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“For once the king remembered his promise, and Mr. James was sent to join the noble army of martyrs.”History of Dissenters," Vol. I, p. 155.

Nothing daunted, the number of Sabbath keepers increased. In a letter by Edward Stennet (between 1668 and 1670), it is stated.

“Here in England are about nine or ten churches that keep the Sabbath, besides many scattered disciples, who have been eminently preserved in this tottering day, when many once eminent churches have been shattered in pieces.”—Cox, Sabbath Literature,” Vol. I, p. 268.

Francis Bampfield was formerly an influential minister of the Church of England, and prebendary of Exeter Cathedral, but later pastor of a Sabbath-keeping congregation meeting in the Pinners Hall, off Broad Street, near the Bank of England. Calamy said of him:

He was one of the most celebrated preachers in the west of England, and extremely admired by his hearers, till he fell into the Sabbatarian notion, of which he was a zealous asserter.”—“Non-Conformist Memorial,Vol. II, p. 152.

He was arrested while in the pulpit preaching, and in 1683 died of hardships in Newgate prison, for the Sabbath of the Lord. An old writer says that his body was followed to burial by “a very great company of factious and schismatical people;" in other words, dissenters from the state church.

Thomas Bampfield, his brother, Speaker of the House of Parliament at one time, under Cromwell, published a book in defense of the Sabbath of the Lord. In fact, many published the truth in this manner, and doctors of divinity and even bishops wrote replies.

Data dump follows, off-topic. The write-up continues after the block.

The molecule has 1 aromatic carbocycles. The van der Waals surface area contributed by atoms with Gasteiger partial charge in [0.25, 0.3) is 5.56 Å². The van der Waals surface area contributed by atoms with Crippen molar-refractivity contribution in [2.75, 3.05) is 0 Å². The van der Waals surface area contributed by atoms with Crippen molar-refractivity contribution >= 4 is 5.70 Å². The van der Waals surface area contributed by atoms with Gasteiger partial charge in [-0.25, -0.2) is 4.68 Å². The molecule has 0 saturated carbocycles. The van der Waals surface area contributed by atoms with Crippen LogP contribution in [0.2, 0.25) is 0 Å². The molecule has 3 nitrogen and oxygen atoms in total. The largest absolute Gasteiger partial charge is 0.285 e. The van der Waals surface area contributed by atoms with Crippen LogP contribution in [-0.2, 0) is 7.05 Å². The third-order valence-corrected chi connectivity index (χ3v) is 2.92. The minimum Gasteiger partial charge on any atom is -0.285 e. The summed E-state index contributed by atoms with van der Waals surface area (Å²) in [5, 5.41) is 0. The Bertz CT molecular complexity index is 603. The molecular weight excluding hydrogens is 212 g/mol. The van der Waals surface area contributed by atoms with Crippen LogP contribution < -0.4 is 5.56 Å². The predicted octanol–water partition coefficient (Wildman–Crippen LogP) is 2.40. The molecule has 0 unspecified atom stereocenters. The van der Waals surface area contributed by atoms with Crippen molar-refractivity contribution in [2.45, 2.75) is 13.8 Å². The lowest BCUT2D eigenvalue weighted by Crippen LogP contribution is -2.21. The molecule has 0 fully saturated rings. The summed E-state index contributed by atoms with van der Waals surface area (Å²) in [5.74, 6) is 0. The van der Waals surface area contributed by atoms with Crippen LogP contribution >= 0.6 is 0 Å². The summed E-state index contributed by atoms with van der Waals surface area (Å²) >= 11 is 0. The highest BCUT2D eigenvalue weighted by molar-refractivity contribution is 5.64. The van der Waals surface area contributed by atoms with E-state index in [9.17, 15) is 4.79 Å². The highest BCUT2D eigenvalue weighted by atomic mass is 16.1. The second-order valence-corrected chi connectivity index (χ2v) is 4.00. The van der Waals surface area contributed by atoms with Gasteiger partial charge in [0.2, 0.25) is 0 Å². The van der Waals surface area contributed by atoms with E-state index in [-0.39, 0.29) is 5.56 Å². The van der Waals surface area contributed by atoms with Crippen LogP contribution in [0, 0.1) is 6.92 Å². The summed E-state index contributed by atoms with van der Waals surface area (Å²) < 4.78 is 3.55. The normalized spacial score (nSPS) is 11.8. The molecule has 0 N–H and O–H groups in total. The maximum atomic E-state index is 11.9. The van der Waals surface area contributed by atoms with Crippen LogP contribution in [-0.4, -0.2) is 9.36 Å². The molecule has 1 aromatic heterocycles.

"Sabbatarian Baptists," these English witnesses to God's Sabbath were first called in those times, and then “Seventh Day Baptists." In 1664 Stephen Mumford, from one of these London congregations, was sent over to New England. He settled in Rhode Island, where the Baptist pioneer of religious liberty, Roger Williams, had founded his colony. In 1671 the first Sabbatarian church in America was formed in Rhode Island. Evidently this movement created a stir; for the report went over to England that the Rhode Island colony did not keep the "Sabbath” -- meaning Sunday. Roger Williams wrote to his friends in England denying the report, but calling attention to the fact that there was no Scripture for “abolishing the seventh day,” and adding:

You know yourselves do not keep the Sabbath, that is the seventh day.”Letters of Roger Williams,Vol. VI, p. 346 (Narragansett Club Publications).

Through the following century numbers of Seventh Day Baptist churches were founded in America.*